I3.117 Failure to exercise a right as a disposition
Where a person deliberately omits to exercise a right and, as a result of that omission, the value of his estate is diminished and either the estate of another person is increased, or the value of settled property (not subject to an interest in possession) is increased, the omission is treated as though it were a disposition1. See Division I5.3 for further information on relevant property settlements.
Although this rule requires there to be an increase in the value of the estate of another person or of settled property with no interest in possession2, the tax is still charged by reference to the loss of value to the person omitting to exercise the right. Neither the person omitting to exercise the right nor the person whose estate is increased has to be an individual — see the discussion of person in I3.113.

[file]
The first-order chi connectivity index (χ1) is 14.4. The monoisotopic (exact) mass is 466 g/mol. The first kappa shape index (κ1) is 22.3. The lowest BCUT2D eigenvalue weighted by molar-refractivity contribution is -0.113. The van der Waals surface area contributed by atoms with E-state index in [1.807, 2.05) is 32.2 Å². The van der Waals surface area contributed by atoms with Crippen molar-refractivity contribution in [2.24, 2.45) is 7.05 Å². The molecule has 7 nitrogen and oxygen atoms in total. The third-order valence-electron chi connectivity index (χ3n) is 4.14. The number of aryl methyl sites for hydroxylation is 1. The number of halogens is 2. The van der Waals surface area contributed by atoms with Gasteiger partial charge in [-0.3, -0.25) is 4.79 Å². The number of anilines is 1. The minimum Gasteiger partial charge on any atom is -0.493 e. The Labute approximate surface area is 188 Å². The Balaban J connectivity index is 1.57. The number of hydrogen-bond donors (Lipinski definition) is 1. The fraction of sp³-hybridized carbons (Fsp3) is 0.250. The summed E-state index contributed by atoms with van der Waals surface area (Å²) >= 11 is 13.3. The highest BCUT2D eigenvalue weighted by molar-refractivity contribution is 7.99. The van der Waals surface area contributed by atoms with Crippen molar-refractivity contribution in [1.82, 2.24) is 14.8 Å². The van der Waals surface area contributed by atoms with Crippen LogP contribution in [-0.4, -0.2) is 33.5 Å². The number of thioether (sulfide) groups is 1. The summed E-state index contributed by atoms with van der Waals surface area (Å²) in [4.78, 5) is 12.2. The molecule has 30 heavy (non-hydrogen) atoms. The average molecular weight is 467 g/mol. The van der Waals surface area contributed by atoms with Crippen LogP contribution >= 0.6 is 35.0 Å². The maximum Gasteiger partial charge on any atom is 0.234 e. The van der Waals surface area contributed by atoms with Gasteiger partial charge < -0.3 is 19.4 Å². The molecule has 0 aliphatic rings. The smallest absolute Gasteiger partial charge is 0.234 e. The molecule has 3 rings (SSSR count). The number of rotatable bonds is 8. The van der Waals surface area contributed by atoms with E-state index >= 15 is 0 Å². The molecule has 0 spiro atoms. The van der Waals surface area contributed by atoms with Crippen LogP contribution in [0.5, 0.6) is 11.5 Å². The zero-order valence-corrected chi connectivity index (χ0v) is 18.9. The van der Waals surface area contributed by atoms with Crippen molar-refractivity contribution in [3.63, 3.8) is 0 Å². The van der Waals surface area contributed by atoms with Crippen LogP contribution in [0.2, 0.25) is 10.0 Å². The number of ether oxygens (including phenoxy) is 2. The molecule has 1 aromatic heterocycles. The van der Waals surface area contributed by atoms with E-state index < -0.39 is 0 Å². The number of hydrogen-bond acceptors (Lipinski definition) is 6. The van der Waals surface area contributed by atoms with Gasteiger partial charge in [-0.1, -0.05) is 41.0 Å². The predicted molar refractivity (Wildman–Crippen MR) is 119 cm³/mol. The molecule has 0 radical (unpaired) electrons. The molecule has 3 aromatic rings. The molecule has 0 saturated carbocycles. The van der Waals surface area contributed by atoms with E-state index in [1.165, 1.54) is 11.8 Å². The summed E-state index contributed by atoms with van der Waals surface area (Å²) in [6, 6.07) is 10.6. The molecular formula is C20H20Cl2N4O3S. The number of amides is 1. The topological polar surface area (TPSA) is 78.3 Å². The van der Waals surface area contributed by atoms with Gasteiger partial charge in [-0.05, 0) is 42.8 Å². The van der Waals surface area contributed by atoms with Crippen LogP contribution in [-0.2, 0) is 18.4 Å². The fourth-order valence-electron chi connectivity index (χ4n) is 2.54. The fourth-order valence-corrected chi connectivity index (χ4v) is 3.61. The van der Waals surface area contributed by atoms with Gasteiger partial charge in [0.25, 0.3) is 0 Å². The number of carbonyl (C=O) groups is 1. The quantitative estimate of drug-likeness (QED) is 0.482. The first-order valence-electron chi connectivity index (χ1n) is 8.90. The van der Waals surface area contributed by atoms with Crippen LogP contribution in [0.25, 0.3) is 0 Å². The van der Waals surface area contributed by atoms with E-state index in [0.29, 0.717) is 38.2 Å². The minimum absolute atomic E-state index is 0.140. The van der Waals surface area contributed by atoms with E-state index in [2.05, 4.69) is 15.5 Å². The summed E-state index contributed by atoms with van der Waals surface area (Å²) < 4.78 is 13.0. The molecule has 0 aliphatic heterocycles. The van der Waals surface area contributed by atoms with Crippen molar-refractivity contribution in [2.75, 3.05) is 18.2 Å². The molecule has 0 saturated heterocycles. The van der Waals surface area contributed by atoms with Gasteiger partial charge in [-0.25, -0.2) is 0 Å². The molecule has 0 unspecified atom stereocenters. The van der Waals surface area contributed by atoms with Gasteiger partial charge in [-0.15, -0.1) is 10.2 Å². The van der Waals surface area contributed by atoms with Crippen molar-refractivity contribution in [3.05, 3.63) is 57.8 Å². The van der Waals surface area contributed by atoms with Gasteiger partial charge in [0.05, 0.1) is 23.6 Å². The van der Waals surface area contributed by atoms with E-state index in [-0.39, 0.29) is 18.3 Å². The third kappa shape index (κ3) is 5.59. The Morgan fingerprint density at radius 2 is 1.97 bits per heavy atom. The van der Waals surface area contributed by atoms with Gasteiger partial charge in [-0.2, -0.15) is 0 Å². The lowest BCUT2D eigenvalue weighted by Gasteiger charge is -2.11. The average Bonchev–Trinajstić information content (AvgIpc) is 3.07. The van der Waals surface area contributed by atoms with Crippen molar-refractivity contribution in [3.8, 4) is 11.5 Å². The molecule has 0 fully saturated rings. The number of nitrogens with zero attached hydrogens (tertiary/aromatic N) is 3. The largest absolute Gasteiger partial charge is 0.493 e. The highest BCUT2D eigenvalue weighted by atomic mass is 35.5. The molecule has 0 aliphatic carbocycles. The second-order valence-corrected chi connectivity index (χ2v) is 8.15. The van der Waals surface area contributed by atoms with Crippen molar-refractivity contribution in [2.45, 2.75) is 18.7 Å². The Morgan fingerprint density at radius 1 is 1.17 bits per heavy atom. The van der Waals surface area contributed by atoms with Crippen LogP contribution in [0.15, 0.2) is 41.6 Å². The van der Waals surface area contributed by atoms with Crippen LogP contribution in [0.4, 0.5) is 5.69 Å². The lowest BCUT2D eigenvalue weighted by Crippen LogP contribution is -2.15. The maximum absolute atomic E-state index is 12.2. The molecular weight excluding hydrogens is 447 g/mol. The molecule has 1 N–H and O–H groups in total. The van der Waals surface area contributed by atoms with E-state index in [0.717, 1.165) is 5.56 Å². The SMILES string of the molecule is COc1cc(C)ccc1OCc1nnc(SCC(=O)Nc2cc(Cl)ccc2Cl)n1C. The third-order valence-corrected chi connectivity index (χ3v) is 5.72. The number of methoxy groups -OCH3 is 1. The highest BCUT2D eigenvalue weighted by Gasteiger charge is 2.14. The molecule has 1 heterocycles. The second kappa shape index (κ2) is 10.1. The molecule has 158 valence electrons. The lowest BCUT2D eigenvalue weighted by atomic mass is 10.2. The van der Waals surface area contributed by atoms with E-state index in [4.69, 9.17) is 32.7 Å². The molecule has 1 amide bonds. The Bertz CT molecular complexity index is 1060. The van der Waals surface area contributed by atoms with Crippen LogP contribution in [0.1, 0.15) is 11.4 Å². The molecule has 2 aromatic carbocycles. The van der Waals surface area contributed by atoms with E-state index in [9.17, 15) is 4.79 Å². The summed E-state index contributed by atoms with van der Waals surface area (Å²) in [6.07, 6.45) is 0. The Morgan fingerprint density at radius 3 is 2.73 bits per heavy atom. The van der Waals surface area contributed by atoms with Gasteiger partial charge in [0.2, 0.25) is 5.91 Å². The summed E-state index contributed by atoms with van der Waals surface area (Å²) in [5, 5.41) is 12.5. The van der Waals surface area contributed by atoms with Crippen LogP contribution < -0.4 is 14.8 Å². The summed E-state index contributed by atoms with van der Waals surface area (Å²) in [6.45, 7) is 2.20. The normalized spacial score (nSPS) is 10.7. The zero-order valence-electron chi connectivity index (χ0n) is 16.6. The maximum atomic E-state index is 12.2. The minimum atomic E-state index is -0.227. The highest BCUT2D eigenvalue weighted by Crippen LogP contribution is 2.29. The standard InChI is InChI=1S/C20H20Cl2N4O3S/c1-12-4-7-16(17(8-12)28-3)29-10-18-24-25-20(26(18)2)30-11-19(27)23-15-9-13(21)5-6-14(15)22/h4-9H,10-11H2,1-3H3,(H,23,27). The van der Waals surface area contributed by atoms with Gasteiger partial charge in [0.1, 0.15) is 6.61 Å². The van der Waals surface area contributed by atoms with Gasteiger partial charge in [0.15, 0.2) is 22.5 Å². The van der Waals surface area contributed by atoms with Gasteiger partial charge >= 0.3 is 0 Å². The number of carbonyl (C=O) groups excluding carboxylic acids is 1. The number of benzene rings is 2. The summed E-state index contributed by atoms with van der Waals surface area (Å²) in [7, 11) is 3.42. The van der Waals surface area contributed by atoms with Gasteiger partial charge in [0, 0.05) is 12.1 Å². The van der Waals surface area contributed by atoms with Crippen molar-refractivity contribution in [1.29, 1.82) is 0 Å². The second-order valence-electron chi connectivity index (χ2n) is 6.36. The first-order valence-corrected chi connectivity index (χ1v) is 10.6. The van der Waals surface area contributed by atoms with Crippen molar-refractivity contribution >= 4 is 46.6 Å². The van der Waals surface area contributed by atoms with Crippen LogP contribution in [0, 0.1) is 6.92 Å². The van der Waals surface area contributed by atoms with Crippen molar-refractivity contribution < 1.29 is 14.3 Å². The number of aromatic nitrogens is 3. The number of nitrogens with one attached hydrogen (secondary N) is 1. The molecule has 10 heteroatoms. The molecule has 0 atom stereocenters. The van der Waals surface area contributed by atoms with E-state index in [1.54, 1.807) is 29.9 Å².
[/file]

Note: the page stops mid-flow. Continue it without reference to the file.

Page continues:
The right may be either connected with property or purely contractual. It does not include rights which are primarily of a personal or non-pecuniary nature, where the failure to exercise does not diminish the value of the estate, such as the deliberate failure to vote at a company meeting on a topic where the failure does not result in a decrease in the value of the right-holder's estate3. In cases where the right is exercisable at a specific time (such as a right to vote at a company meeting) that is the time at which the deemed disposition takes place. Where